Pakistan’s Wonderwomen: 10 Ladies Who Defied The Odds
On International Women’s Day, Naya Daur pays tribute to 10 of the many Pakistani women who defied all odds to make history.
A lawyer by profession and human rights activist by heart, Asma Jahangir is arguably one the greatest human, and women, rights a sawctivists of all time. She fought the oppressors with unmatched courage and fierceness in times when many were silent.
Though Pakistan lost its Iron Lady last year, her legacy will continue to inspire thousands if not millions around the world.
She made history by becoming the first female elected leader of a Muslim country. If strength had a synonym, it would easily be Benazir. She lost her father, brothers, was imprisoned, raised her kids alone when her husband was jailed.
But none of it weaken her resolve to work for the welfare of Pakistan.
The sister of Pakistan’s founder Quaid-e-Azam Muhammad Ali Jinnah, Fatima remained a great source of motivation for Jinnah in troubled times during 1939-1947. She also remained a leading figure in national politics for years after MA Jinnah’s death.
While the history of Pakistan’s struggle for independence has mostly focused on male nationalist leaders, Fatima is one of the many women who deserve more recognition than at offer.
Dr Ruth Pfau
Though Ruth Pfau was not a Pakistani by birth, she was one with all her heart and soul. At the age of 31, the German came to Pakistan to treat Leprosy patients and decided that this was exactly what she wanted to serve her life for.
Her service for Pakistanis won her numerous awards. She also received a state funeral with full protocol.
Arguably the greatest female name in Pakistan’s performing arts history, Noor Jehan was once in a lifetime kind of a person. The Malika-e-Taranum (Queen of Melody) gifted Pakistan 1000s of classic and ageless songs.
The better-half of humanitarian Abdul Sattar Edhi, Bilquis is half the reason why the Edhi foundation is where it is today. The two saved and sheltered thousands of lives for decades and guaranteed them all luxuries possible while themselves living in a humble, single-room house.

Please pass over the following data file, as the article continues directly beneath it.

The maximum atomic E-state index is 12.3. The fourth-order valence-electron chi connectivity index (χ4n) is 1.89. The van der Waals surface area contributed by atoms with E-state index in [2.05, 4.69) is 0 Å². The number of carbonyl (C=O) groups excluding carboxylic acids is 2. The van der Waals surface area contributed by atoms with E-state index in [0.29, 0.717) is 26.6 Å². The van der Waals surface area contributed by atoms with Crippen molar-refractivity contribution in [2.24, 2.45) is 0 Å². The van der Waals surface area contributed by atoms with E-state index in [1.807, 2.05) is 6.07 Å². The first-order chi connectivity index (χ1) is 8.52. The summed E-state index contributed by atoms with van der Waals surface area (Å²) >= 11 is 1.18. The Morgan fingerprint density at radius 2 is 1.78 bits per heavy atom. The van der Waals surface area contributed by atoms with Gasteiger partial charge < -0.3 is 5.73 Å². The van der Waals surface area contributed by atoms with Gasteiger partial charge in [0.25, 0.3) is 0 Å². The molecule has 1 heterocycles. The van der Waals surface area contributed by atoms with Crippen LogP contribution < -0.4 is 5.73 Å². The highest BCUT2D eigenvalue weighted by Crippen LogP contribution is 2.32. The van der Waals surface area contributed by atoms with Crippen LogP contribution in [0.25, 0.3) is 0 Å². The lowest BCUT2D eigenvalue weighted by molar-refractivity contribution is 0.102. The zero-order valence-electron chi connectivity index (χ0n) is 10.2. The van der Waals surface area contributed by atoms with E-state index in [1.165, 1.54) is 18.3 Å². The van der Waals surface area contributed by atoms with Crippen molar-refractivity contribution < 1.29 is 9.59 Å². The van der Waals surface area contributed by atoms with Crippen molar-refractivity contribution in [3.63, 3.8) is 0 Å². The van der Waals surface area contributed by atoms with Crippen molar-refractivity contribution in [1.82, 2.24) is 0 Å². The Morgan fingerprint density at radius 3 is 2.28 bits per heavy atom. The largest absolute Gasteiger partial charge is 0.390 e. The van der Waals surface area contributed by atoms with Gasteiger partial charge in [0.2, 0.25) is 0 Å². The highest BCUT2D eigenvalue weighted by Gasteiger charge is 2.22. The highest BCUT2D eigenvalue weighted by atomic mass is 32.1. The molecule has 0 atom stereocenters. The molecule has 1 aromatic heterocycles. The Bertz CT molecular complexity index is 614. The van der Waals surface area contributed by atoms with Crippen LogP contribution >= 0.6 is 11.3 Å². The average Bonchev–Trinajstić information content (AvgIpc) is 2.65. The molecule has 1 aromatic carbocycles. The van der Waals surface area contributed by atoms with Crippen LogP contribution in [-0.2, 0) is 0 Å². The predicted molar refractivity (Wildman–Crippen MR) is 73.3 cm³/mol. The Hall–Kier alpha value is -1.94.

She is the synonym of selflessness.
Pakistan is a country where spaces for women to excel are quite narrow. When it comes to sport, the situation is far worrisome. But women like Sana Mir are what keeps the hope alive. She quit her engineering degree and defied all odds to live her dream.
Today, she is Pakistan’s greatest female sports star, and one of the country’s many heroes.
Mukhtaran Mai was an ordinary village women until she decided to fight the criminal injustice she had to suffer. That is when she realized her courage, strength, and potential.
Mai’s brother Abdul Shakoor (12-year-old) was accused of having illicit relations with a women of another clan. In ‘retaliation’, Mai was raped by men of the other clan and was paraded nude around the village. Instead of staying silent, she spoke against the brutality resulting in arrests of those involved in the gruesome act.
Now she runs schools to educate girls in her village.
Malala Yousufzai is that hero of Pakistan that the country has never fully accepted for ridiculous reasons. At the age of 14, she was shot by Taliban in Swat for saying NO to their oppression and fighting for girls’ rights to education.
Now she studies at Oxford and through her foundation, helps thousands of girls around the world seek education.
Pakistan’s child prodigy Arfa Karim was the country’s first youngest Microsoft Certified Professional (MCP). She was invited by Bill Gates at Microsoft headquarters. She also has Pakistani’s IT house Arfa Karim Technology Park named after her.
She passed away at only 16 in 2011.
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